Messerschmitt M 18

The Bayerische Flugzeugwerke M 18 (BFW M 18), (later known as Messerschmitt M 18) was an airliner, produced in Germany in the late 1920s.

M 18
An Armstrong-Siddeley Lynx-powered M-18d of Ad Astra Aero in Switzerland
Role Airliner
National origin Germany
Manufacturer Messerschmitt / Bayerische Flugzeugwerke (BFW)
Designer Willy Messerschmitt
First flight 1926
Primary user Nordbayerische Verkehrsflug
Number built ca 24

Design and development

Designed at the request of Theodor Croneiss to supply his new airline venture which was to become Nordbayerische Verkehrsflug (NOBA),[1] it was a conventional high-wing cantilever monoplane with fixed tailskid undercarriage. The prototype was built of wood, although production examples would have a metal structure.[2] The design was praised in its day for the cleanness of its aerodynamics, lightness of construction, and economy of operation[3][4]

Operational history

The first M 18 to enter service with NOBA was provided by Messerschmitt in exchange for a 49% share of the new company, and on 26 July it began commercial flights.[5] NOBA's early successes enabled the company to place orders for additional examples of an improved model, the M 18b. It would eventually purchase twelve of these,[1] but manufacturing them would exceed the capacity of Messerschmitt's own small firm, leading to a merger with Bayerische Flugzeugwerke (BFW) in 1927. Following NOBA's reorganisation into DEVAG in 1931, a small number of a further-improved version, designated M 18d, were ordered, but the type was soon superseded by the similar but larger Messerschmitt M 20.[2]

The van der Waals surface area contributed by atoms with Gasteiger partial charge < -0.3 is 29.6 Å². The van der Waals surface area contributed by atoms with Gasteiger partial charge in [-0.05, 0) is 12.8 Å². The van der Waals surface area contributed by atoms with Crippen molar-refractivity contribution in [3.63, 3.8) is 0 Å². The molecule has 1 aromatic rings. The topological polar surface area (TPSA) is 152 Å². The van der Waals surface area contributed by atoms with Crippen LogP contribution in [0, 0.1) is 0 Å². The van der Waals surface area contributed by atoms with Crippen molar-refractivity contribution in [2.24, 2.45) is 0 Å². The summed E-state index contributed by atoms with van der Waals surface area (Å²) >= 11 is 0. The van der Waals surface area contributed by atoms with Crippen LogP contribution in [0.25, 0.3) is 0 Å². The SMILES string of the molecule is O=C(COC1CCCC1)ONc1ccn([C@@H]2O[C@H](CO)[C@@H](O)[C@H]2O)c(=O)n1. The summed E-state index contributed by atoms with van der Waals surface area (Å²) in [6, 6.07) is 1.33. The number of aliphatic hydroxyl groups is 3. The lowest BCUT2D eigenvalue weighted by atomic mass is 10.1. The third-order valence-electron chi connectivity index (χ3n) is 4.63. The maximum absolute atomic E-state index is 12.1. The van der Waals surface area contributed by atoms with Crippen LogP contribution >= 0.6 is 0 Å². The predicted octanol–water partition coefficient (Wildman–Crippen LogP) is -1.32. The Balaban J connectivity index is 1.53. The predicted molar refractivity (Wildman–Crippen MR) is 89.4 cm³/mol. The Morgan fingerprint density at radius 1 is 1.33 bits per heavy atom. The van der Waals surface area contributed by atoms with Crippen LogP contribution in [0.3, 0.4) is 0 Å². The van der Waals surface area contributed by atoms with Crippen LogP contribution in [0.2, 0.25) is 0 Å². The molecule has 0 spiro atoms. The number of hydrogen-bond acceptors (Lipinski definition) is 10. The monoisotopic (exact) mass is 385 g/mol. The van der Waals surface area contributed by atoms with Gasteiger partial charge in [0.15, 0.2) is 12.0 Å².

M 18a
three-seat production version with 60 kW (80 hp) Siemens-Halske Sh 11 engine (two built)
M 18b
three/four-seat production version with 82 kW (110 hp) Siemens-Halske Sh 12 engine (12 built)
M 18c
photographic survey version with 164 kW (220 hp) Armstrong Siddeley Lynx engine (two or three built)
M 18d
enlarged six/seven/eight-passenger version, produced with a variety of engines, including the 164 kW (220 hp) Armstrong Siddely Lynx, 112 kW (150 hp) Walter Mars and 240 kW (320 hp) Wright Whirlwind. (eight built)



Specifications (M 18d)

Data from Messerschmitt: an aircraft album[6], Flugzeug-Typenbuch 1936[7]

General characteristics

  • Crew: 1
  • Capacity: 7 passengers
  • Length: 9.4 m (30 ft 10 in)
  • Wingspan: 15.8 m (51 ft 10 in)
  • Height: 2.8 m (9 ft 2 in)
  • Wing area: 24.8 m2 (267 sq ft)
  • Empty weight: 890 kg (1,962 lb)
  • Gross weight: 1,760 kg (3,880 lb)
  • Fuel capacity: main tank:240 l (63 US gal; 53 imp gal); oil tank:20 l (5.3 US gal; 4.4 imp gal)
  • Powerplant: 1 × Wright R-975 Whirlwind 9-cyl. air-cooled radial piston engine, 240 kW (320 hp)


  • Maximum speed: 212 km/h (132 mph, 114 kn)
  • Cruise speed: 180 km/h (110 mph, 97 kn)
  • Landing Speed: 90 km/h (56 mph; 49 kn)
  • Range: 630 km (390 mi, 340 nmi)
  • Endurance: 3.8 hours
  • Service ceiling: 5,300 m (17,400 ft)
  • Rate of climb: 3.1 m/s (610 ft/min)
  • Time to altitude: 1,000 m (3,281 ft) in 7 minutes
  • Wing loading: 75 kg/m2 (15 lb/sq ft)
  • Power/mass: 0.126 kW/kg (0.077 hp/lb)


  1. Szigeti, Marton (July 1998). "Messerschmitt History: Civil Projects". Flug Revue: 74. Archived from the original on 2008-11-20. Retrieved 2008-10-24.
  2. The Illustrated Encyclopedia of Aircraft. London: Aerospace Publishing. p. 494.
  3. "1928 Berlin Aero Show". Flight: 919–92. 18 October 1928. Retrieved 2008-10-24.
  4. Taylor, Michael J. H. (1989). Jane's Encyclopedia of Aviation. London: Studio Editions. p. 651.
  5. Mulder, Rob. "Nordbayerischer Verkehrsflug GmbH - NOBA (1926-1931)". Archived from the original on 28 September 2007. Retrieved 2008-10-24.
  6. Smith, [by] J. Richard (1971). Messerschmitt: an aircraft album. London: Ian Allan. ISBN 0-7110-0224-X.
  7. Schneider, Helmut (1936). Flugzeug-Typenbuch 1936 (in German) (1936 ed.). Leipzig: Herm. Beyer Verlag. p. 12.
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